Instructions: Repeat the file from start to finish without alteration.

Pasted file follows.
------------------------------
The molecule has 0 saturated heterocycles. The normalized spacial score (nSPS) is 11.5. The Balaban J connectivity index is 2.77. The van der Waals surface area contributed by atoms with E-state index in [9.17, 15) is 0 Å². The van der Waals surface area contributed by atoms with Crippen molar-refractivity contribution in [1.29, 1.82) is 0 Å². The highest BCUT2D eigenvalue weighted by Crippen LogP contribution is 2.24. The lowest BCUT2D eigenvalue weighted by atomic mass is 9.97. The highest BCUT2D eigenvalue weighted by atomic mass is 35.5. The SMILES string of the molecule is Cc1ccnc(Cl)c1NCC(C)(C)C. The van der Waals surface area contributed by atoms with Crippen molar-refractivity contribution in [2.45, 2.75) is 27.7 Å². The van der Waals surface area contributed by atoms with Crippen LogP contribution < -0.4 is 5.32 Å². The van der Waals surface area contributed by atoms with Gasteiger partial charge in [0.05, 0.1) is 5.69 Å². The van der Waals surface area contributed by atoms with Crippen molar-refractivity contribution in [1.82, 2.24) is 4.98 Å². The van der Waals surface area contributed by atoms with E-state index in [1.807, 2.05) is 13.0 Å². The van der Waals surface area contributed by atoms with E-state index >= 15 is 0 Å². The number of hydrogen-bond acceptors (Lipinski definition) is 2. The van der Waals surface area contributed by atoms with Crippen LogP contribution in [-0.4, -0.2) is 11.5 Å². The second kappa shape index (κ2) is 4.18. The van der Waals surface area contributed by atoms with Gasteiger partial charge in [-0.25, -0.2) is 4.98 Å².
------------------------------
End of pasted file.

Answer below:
The molecule has 0 saturated heterocycles. The normalized spacial score (nSPS) is 11.5. The Balaban J connectivity index is 2.77. The van der Waals surface area contributed by atoms with E-state index in [9.17, 15) is 0 Å². The van der Waals surface area contributed by atoms with Crippen molar-refractivity contribution in [1.29, 1.82) is 0 Å². The highest BCUT2D eigenvalue weighted by Crippen LogP contribution is 2.24. The lowest BCUT2D eigenvalue weighted by atomic mass is 9.97. The highest BCUT2D eigenvalue weighted by atomic mass is 35.5. The SMILES string of the molecule is Cc1ccnc(Cl)c1NCC(C)(C)C. The van der Waals surface area contributed by atoms with Crippen molar-refractivity contribution in [2.45, 2.75) is 27.7 Å². The van der Waals surface area contributed by atoms with Crippen LogP contribution < -0.4 is 5.32 Å². The van der Waals surface area contributed by atoms with Gasteiger partial charge in [0.05, 0.1) is 5.69 Å². The van der Waals surface area contributed by atoms with Crippen molar-refractivity contribution in [1.82, 2.24) is 4.98 Å². The van der Waals surface area contributed by atoms with E-state index in [1.807, 2.05) is 13.0 Å². The van der Waals surface area contributed by atoms with E-state index >= 15 is 0 Å². The number of hydrogen-bond acceptors (Lipinski definition) is 2. The van der Waals surface area contributed by atoms with Crippen LogP contribution in [-0.4, -0.2) is 11.5 Å². The second kappa shape index (κ2) is 4.18. The van der Waals surface area contributed by atoms with Gasteiger partial charge in [-0.25, -0.2) is 4.98 Å².